Why share schemes WORK

Share schemes are good for both the business and employees when designed the right way. Let’s take a look at some of the key benefits of offering a share scheme at your startup.

Alignment of interests

When employees own a piece of the pie, their personal and professional goals connect with the company’s vision on a deeper level.

This, in turn, nurtures a culture of dedication and shared aspirations. There is more accountability and commitment, which drives employees to contribute their best towards the collective success of the company.

Attraction and retention of talent

Startups want to hire and retain the best talent; people who can move the needle and be part of the company’s growth. The idea of contributing to and sharing in the company's success is a powerful magnet to attract such talent. Put it this way, a share scheme is far more alluring than pizza parties and casual Fridays.

Financial upside for employees

Let’s not beat around the bush. The financial aspect is a significant draw for talent. Having skin in the game could pay off in the long run if the startup's growth trajectory keeps going up. 

The tales of employees reaping significant financial rewards from equity schemes aren’t reserved solely for Silicon Valley lore. These success stories, though more prevalent in the US, are a testament to the tangible financial upside awaiting employees and companies alike.

Changing dynamics in the UK

The good news is the tide is turning, and more companies are offering share schemes to employees.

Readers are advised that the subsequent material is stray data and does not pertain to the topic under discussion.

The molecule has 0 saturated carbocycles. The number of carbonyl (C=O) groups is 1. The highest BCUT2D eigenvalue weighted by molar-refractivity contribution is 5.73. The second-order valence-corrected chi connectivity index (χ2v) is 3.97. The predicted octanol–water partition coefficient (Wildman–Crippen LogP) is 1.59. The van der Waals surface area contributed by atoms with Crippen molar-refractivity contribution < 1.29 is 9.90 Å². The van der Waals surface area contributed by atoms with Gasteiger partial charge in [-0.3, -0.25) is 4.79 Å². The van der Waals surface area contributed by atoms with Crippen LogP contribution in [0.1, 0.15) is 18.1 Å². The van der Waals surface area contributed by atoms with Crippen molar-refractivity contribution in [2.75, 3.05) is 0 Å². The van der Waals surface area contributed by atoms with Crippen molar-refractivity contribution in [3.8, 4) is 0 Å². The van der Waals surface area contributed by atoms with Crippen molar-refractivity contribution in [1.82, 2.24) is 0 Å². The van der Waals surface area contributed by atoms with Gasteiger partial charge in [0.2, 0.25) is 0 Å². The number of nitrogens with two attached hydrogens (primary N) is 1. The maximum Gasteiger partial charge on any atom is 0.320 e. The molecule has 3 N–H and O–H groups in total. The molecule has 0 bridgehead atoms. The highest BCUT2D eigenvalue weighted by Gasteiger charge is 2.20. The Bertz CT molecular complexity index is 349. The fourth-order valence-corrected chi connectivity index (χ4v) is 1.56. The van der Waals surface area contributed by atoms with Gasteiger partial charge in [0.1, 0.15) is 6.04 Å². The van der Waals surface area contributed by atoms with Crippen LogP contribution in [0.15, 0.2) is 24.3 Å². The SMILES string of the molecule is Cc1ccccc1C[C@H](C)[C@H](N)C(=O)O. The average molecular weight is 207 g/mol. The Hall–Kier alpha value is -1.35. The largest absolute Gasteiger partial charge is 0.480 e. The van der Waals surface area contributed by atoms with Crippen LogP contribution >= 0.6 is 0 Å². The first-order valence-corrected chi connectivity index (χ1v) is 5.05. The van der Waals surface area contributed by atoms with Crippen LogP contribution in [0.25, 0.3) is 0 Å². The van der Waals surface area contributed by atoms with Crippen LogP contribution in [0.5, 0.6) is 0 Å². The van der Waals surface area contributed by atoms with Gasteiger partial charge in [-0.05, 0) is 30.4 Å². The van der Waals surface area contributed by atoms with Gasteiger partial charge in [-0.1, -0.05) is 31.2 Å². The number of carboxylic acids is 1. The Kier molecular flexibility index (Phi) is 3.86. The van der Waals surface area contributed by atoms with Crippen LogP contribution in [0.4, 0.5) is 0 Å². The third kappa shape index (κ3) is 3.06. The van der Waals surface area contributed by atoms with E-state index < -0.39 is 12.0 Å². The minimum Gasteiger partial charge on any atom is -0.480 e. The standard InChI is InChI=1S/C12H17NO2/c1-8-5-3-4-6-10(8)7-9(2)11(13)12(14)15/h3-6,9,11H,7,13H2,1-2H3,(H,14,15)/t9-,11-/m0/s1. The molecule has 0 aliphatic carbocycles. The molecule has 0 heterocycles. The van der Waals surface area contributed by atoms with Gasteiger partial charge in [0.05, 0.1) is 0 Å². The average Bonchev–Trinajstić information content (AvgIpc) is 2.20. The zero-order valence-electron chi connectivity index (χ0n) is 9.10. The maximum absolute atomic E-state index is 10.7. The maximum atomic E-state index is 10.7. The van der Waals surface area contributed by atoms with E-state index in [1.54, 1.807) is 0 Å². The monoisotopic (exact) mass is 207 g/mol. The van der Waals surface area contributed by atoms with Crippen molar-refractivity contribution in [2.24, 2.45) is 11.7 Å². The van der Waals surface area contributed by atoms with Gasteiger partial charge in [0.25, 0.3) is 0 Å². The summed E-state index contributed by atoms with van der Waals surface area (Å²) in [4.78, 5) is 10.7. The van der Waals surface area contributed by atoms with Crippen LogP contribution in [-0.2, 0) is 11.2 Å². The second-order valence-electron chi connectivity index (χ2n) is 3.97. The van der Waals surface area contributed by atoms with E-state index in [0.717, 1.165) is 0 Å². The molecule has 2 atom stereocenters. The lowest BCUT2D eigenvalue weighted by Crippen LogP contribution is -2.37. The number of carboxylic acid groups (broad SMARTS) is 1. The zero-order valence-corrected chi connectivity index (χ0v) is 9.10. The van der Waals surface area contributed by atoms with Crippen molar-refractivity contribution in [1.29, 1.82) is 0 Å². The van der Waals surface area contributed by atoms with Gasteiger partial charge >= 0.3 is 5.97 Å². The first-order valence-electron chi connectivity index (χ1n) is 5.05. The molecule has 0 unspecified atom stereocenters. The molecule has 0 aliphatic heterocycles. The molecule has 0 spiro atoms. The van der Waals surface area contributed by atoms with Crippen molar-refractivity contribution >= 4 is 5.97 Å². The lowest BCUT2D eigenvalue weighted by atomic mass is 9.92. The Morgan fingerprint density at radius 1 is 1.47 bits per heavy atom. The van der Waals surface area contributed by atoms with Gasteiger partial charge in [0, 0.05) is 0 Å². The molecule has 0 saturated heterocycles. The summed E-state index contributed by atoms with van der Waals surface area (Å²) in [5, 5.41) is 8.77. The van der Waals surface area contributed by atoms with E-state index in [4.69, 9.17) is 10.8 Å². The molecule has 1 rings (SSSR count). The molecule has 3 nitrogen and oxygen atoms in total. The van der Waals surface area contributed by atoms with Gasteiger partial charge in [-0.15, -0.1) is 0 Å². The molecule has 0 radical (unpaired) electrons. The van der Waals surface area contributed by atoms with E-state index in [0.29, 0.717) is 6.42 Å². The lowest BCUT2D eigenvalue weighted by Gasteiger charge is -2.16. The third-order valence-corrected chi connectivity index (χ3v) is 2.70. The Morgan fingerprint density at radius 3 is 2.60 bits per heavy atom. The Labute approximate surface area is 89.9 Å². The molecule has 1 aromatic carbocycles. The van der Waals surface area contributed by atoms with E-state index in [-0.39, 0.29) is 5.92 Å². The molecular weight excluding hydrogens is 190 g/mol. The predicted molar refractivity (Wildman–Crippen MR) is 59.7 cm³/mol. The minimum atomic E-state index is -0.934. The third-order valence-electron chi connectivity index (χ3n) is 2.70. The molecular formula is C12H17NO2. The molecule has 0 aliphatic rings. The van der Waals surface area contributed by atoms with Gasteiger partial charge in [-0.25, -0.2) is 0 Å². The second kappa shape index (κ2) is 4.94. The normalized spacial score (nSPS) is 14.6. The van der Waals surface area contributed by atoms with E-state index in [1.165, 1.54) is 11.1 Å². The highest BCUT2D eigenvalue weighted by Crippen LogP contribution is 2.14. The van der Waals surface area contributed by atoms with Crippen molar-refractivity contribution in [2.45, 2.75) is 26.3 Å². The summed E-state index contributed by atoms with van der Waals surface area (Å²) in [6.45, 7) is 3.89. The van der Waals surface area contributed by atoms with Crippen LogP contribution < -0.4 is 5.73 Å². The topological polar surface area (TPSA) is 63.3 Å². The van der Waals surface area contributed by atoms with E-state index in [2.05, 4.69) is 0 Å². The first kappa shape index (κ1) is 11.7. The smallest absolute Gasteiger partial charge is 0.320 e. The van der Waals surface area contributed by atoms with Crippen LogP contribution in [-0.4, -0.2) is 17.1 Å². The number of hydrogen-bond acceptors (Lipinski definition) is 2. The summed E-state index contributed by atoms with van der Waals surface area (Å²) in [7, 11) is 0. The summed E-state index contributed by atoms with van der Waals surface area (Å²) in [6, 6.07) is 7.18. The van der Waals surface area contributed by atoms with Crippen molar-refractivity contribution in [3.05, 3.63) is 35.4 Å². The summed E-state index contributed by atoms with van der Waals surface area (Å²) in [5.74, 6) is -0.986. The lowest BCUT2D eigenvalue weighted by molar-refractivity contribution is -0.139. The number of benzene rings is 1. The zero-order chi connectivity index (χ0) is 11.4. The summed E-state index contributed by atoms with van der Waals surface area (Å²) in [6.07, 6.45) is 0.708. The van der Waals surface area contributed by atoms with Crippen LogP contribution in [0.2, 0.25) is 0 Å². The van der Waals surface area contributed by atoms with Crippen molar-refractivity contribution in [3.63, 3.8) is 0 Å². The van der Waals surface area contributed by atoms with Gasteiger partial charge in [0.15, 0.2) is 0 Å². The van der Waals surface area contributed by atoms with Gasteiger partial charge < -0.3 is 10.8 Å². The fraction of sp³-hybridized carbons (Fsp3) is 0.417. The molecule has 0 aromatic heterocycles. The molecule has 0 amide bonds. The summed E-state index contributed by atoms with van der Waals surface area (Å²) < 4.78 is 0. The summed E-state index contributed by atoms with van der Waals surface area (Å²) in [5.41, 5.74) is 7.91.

According to HM Revenue and Customs, some 16,300 companies were operating an employee share scheme by the end of 2021. That's a 6% increase on the previous year.

The current economic climate, however, has led to some setbacks. A handful of companies in Europe and the UK have backed out of share schemes. This hasn't gone down well with employees, and it's a surefire way to deter top talent.

Moreover, there seems to be a general consensus about the need to create more millionaires through share options.

Not only that but many employees and companies are advocating for a change, including Vestd!

We believe that sharing ownership can lead to economic prosperity and foster a new generation of innovators in Europe. 

Based on our analysis, if just 250,000 more businesses set up share schemes, it could generate a £2.4bn boost to the UK economy.

And we're not the only ones backing this. The UK Government is keen to hear people's views on schemes such as Save As You Earn (SAYE) and the Share Incentive Plan (SIP) to see how they might improve them.

All in all and with all of this in mind, it's a promising sign that we're moving towards a more inclusive and empowering corporate culture. 

Make it equitable

Equity is a way to attract and motivate talent, especially for cash-strapped startups that can't compete with larger corporations on mega salaries. Offering shares boosts a startup's long-term competitiveness and cultivates an environment where everyone has a vested interest. 

Sounds good, right? Book a free consultation today to get your company share scheme set up.